3ina's New Shadow Paints Are Like Eye Shadow on Acid

I have this thing about eye shadow: I can't quite get enough. Of course, I have collected every major palette going, from Huda Beauty to Urban Decay via Zoeva. But if I'm honest, it takes a lot more than a chocolate box pan of meh shades of taupe to do it for me.

No, I'm a firm believer that eye shadow is there to be played with. I love to experiment with colour, whether that's a block of tropical blue hugging the lower lash line or a square of grass green placed nonchalantly in the centre of the eyelid. And that's exactly why, as soon as they hit my desk, I knew 3ina's new The Shadow Paints (£9 each) were going to be my jam. Keep scrolling to find out exactly why they are so good.

Photo: Courtesy of 3ina

Not only do they look like little oil paints, but they act like them too and they have that exact texture. Squeeze a little out and you'll notice the colour is exactly the same as the tube promises; even when your brush or finger hits skin, that same colour intensity remains. For me, that's a real marker of quality for a product: You don't want to feel like you've been duped into buying something that, in reality, is pretty lacklustre.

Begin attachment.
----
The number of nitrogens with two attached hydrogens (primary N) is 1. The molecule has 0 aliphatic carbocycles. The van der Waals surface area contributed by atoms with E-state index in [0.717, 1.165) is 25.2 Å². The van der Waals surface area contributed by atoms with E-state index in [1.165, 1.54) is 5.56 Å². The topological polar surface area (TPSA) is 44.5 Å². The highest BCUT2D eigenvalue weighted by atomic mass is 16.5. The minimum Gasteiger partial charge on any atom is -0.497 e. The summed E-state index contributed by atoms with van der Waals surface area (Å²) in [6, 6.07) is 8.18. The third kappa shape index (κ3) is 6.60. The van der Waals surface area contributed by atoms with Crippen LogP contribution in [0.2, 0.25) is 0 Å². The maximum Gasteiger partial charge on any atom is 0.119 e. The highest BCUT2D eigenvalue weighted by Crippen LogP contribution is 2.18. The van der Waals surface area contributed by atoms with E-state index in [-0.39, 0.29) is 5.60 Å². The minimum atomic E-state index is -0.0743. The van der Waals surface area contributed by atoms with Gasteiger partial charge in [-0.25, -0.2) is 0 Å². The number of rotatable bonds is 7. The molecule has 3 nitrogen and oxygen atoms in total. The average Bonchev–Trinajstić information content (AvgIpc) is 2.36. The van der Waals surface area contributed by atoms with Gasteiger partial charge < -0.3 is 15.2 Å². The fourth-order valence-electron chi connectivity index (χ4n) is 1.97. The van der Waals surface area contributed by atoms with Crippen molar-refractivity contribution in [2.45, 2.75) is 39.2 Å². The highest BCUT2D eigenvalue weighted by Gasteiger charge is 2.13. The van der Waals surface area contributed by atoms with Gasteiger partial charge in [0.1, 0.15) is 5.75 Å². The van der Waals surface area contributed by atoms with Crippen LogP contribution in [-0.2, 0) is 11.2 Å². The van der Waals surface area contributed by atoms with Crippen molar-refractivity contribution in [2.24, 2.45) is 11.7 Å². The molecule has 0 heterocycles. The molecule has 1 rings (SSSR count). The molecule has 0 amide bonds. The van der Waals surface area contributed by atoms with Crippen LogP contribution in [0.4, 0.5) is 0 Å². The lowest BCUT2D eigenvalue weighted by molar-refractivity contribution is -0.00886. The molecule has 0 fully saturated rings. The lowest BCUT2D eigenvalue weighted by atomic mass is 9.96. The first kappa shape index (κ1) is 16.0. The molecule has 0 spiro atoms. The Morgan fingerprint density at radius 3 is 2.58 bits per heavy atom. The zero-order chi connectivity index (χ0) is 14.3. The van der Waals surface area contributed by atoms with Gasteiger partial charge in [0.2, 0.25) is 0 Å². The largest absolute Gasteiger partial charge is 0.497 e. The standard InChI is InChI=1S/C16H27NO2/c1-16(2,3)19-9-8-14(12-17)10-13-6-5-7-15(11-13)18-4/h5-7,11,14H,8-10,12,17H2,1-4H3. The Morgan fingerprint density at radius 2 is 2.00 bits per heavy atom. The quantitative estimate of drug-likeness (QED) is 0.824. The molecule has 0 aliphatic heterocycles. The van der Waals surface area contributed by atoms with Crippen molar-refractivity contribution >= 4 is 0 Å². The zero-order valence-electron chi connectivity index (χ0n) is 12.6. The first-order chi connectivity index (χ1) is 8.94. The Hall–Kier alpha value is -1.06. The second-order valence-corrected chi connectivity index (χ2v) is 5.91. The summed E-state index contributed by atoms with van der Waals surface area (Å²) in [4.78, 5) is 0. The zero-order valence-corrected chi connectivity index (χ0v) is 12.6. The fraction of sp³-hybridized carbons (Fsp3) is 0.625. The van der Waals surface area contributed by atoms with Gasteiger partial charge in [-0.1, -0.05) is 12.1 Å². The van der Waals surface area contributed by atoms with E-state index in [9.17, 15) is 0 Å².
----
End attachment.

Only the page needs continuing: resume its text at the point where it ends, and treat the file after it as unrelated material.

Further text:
And it's this dense colour payoff that means it will look just as punchy on my yellow-undertoned olive skin as it would on dark skin (I mean, can we just take a minute to appreciate the graphic green eye look on the model above?), Asian skin or even pale Caucasian skin. 

Photo: Courtesy of 3ina

There are four shades: yellow, blue, green and white, which doesn't sound like a lot, but just like normal paint, you can mix them together to get the colour you're looking for. For example, mix a pin prick of green into a blob of white and you get this great pastel shade like mint chocolate chip ice cream. 

With colours this bold, I was a bit concerned that I'd end up with green smears down my cheeks by lunchtime, but they have this uncanny ability to stay put, exactly where you want them. And they're also waterproof, which adds to their sturdiness, but does mean (and this is a minor downside) that you need a pretty robust cleanser to get them off at the end of the day. Clinique's Take the Day Off Cleansing Oil (£22) worked for me, without too much rigorous rubbing.

I've only had them a week and already I've tried liners, and blocks, and stripes and shapes, but I'm almost certain there's still a whole lot more fun to be had. 

Looking for more affordable makeup buys? These are the drugstore products makeup artists can't get enough of.